Thursday, April 28, 2011
A childhood full of playing Dungeons & Dragons and trading Magic: The Gathering cards has left me far too interested in the Royal Wedding (it is, sadly, the closest I'll ever get to wearing chain mail or wielding a broad axe). Luckily, there's at least a little overlap between my scholarly interests and the pageantry of Will and Kate's nuptuials. As far as I can tell, the wedding raises at least three property issues:
1. The shortage of hotels has inspired many Londoners to rent out their homes and become temporary landlords. One expert estimates that London homeowners stand to take in an estimated $170 million in rents during this week. Prices range from $50 a night for a single room in a private home to more than $6,000 a week to rent an entire house in central London.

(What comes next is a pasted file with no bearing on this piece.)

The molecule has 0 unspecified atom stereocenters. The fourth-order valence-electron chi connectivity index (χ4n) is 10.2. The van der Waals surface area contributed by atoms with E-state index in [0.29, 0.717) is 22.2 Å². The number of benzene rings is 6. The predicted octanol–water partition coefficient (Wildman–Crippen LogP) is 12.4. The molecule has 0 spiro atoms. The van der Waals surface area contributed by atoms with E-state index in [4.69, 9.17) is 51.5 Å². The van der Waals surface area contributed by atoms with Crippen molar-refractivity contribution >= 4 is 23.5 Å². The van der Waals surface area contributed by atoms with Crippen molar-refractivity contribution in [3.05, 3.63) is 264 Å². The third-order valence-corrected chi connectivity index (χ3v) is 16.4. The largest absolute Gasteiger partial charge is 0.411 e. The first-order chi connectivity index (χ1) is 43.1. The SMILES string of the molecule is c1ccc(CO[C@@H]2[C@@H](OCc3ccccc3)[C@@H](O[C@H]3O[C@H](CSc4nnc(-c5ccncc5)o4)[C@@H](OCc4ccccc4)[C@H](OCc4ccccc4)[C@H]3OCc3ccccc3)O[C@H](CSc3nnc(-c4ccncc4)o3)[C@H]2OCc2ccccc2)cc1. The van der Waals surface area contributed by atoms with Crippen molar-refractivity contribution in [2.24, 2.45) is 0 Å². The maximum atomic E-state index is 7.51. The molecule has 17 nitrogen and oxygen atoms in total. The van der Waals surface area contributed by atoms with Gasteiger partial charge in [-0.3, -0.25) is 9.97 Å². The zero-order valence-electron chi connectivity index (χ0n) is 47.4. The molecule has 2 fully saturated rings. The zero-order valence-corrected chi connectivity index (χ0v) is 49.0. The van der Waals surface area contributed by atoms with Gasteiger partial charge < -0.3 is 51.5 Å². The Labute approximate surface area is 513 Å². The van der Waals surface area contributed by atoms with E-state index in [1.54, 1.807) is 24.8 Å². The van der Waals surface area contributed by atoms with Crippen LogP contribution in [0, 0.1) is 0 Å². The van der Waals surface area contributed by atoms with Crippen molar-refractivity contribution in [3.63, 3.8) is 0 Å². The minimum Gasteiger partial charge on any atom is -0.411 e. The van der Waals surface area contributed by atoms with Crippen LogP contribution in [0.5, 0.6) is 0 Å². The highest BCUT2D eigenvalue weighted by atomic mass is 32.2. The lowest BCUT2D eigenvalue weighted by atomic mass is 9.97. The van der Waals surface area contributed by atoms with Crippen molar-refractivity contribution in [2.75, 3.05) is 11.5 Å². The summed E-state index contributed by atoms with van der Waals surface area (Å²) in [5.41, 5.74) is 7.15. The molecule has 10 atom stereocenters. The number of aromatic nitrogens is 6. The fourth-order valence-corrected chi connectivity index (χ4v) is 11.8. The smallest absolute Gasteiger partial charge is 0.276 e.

2. Royal watchers are gossiping about whether Kate and Will have signed a prenuptial agreement. Family Law Solicitor Louise Liu speculates that even though William is worth $45 million, it's unlikely he's been encouraged to get a prenup with Kate. According to Liu, while prenups are routine in the U.S., they are persuasive but not legally binding in England.